Wisconsin scores poorly on roads, but keeps down fatalities

By: - August 28, 2019 7:00 am
picture of a truck on a bumpy WI highway

Wisconsin State Highway 113 (By Corey Coyle, licensed under CCA 3.0 Unported)

The lousy condition of Wisconsin roads is old news. Crumbling infrastructure has been a problem for some time in Wisconsin. Last fall, as rural areas went from pavement back to gravel roads, the issue played a big role in the governor’s race, helping Gov. Tony Evers beat then-Gov. Scott Walker with his campaign cry, “Fix the damn roads!” 

So it isn’t a big surprise that Wiscaonsin roads are rated as being in “bad” shape in the Reason Foundation’s annual report, based on data the group gathered over the past several years. Wisconsin came in 38th among all states and ranked worst in the Midwest. But apparently while Wisconsin roads were deteriorating, many other states were making incremental improvements. Until this report. 

“In looking at the nation’s highway system as a whole, there was a decades-long trend of incremental improvement in most key categories, but the overall condition of the highway system has worsened in recent years,” says Baruch Feigenbaum, lead author of the Annual Highway Report and assistant director of transportation at Reason Foundation. (The Libertarian group touts its magazine and think tank, which have been around since the 60s, as promoting Libertarian principles of free-markets, liberty and individual choice. Maintaining a functional infrastructure is also, apparently, a libertarian value, and the Reason Foundation is considered a reputable source of transportation data by government agencies, including the Wisconsin Department of Transportation. Not surprisingly, the libertarian group promotes the idea of outsourcing infrastructure projects to private entities as a good solution to the nation’s infrastructure woes). 

Spokesperson Kristin McHugh at the Wisconsin state Department of Transportation, said that they received the report and took an initial look at the content and, “we can say that the rankings reported for Wisconsin are less than desired but are also indicative of years of underfunding.”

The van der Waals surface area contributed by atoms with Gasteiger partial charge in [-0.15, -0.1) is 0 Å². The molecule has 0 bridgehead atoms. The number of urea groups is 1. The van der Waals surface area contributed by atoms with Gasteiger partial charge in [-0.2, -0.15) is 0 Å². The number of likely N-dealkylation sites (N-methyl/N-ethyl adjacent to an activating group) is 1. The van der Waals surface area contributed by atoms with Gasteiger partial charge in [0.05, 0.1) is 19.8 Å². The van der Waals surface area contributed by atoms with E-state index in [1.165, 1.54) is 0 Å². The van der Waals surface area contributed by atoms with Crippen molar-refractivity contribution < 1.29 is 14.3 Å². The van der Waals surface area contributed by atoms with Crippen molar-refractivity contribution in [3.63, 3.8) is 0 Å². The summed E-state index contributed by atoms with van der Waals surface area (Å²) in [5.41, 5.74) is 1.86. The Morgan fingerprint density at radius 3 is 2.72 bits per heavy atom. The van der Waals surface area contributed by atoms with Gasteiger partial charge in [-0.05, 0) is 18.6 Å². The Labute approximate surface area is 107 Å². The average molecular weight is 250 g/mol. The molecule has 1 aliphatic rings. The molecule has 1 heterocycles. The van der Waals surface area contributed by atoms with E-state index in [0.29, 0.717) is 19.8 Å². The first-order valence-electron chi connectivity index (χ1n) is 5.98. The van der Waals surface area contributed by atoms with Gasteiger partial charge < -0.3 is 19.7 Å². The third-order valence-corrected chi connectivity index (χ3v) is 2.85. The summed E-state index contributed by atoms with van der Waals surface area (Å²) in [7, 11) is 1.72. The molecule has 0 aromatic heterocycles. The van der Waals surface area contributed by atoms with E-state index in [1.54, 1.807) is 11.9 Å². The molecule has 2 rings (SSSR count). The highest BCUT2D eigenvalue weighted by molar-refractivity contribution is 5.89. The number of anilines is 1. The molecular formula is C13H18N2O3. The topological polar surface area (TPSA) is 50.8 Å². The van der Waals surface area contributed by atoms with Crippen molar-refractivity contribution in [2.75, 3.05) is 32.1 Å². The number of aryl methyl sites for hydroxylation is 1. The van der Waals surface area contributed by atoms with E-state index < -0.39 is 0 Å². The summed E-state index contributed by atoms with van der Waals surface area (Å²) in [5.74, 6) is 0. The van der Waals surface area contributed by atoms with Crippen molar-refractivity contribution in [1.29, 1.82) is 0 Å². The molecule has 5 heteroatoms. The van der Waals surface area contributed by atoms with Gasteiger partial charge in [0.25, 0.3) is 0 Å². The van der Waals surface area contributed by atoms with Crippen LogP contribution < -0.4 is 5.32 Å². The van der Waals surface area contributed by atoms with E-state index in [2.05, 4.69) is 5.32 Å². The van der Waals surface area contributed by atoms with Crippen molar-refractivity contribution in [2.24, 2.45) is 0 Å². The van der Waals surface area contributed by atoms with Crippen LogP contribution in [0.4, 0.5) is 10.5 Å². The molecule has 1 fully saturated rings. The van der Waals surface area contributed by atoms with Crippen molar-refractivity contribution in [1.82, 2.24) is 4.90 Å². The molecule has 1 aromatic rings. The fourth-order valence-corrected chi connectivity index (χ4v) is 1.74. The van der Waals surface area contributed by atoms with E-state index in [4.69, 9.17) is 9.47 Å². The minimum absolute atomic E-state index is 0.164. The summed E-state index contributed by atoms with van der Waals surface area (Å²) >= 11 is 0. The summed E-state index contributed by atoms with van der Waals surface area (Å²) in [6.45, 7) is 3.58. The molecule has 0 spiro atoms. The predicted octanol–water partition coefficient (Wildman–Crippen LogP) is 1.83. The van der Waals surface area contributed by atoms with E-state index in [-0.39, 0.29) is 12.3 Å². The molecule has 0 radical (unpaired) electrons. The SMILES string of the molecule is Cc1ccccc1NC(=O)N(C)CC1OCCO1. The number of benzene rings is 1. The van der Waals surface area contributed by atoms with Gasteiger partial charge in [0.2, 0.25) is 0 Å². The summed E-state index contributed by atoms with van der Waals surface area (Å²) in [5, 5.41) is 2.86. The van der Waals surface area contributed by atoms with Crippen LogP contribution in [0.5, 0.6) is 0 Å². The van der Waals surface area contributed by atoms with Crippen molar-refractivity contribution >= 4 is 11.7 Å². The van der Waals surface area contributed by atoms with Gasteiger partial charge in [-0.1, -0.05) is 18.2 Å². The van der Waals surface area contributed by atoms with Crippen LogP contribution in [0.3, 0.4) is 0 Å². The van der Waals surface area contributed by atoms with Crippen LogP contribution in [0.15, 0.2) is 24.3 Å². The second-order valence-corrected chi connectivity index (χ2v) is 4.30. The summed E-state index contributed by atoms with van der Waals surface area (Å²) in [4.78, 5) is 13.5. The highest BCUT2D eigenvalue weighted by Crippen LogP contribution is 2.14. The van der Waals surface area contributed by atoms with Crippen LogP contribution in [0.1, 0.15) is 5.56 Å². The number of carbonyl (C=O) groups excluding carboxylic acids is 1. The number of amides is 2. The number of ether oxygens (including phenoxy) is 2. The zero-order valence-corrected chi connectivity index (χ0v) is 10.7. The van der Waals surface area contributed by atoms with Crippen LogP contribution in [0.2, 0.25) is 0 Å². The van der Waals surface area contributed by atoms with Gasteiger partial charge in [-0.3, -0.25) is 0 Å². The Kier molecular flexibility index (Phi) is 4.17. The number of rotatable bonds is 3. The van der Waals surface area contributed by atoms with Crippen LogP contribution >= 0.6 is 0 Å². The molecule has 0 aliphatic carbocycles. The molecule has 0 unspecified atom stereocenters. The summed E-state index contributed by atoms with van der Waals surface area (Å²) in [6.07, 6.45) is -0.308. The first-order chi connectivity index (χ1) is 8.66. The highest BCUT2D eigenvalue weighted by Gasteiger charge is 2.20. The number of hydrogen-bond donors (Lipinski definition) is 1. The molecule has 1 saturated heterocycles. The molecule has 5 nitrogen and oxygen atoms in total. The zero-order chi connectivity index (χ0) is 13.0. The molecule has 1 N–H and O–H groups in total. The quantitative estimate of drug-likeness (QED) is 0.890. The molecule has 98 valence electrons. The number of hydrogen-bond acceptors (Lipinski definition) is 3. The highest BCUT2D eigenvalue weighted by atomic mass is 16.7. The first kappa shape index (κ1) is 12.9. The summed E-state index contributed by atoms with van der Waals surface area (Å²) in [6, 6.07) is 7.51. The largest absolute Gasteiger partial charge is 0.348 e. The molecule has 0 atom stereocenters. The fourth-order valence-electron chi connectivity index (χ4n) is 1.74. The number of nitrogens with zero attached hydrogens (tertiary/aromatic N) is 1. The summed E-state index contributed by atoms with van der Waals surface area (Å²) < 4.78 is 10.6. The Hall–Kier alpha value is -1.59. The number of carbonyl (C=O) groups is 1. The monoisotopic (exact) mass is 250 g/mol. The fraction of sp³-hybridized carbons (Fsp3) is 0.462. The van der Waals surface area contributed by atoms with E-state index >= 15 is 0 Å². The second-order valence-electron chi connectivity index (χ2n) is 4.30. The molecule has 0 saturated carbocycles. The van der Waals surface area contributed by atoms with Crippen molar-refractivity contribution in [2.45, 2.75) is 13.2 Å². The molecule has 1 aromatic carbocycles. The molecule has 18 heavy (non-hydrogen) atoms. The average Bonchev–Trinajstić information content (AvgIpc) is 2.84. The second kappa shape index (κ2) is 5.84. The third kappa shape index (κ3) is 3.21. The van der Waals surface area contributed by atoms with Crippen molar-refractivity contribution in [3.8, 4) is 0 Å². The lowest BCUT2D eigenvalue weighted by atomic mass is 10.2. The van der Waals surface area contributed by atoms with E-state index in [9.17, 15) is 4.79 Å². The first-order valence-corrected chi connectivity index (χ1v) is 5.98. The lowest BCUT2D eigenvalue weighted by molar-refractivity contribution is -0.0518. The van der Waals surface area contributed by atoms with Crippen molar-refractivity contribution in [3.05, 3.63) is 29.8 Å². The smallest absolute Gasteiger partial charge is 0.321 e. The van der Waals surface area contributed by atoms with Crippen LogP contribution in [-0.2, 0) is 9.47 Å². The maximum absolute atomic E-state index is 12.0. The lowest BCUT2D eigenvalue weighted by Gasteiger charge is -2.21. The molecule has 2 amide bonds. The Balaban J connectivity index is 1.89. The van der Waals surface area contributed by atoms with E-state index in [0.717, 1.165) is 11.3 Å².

McHugh added a pitch that things will get better: “Fortunately the 2019-21 budget brings a significant (20%) increase to the state highway rehabilitation program; this will help address system condition needs. The current budget also includes the lowest level of borrowing in 20 years — an important step to ensure that funding goes to improvements rather than toward debt service.”

This particular study by the libertarian group looks at a wide variety of factors surrounding highways, including fatalities in urban and rural areas, as well as congestion. A lower fatality rating in multiple categories helps boost Wisconsin’s otherwise bad rankings. The areas where Wisconsin did best are in urban fatality rate (7th) and overall fatality rate (12th).

Wisconsin’s worst rankings are in rural arterial pavement condition (45th) and rural Interstate pavement condition (44th).

“To improve in the rankings, Wisconsin needs to improve its pavement conditions,” writes Feigenbaum. “The state is in the bottom 10 in three of the four pavement categories (rural Interstate pavement condition, rural arterial pavement condition, urban arterial pavement condition).”

Our stories may be republished online or in print under Creative Commons license CC BY-NC-ND 4.0. We ask that you edit only for style or to shorten, provide proper attribution and link to our web site. Please see our republishing guidelines for use of photos and graphics.

Melanie Conklin
Melanie Conklin

Melanie Conklin is proud to be a native of the state of Wisconsin, which gave humankind the typewriter, progressivism and deep-fried cheese curds. Her several decades in journalism include political beats and columns at Isthmus newspaper, the Wisconsin State Journal and other publications. When not an ink-stained wretch, she served time inside state, local and federal government in communications. She is excited to be back at the craft of journalism as Deputy Editor of the Wisconsin Examiner. It’s what she’s loved ever since getting her master’s degree in journalism from the UW-Madison. Her family includes one husband, two kids, four dogs and five (or more) chinchillas.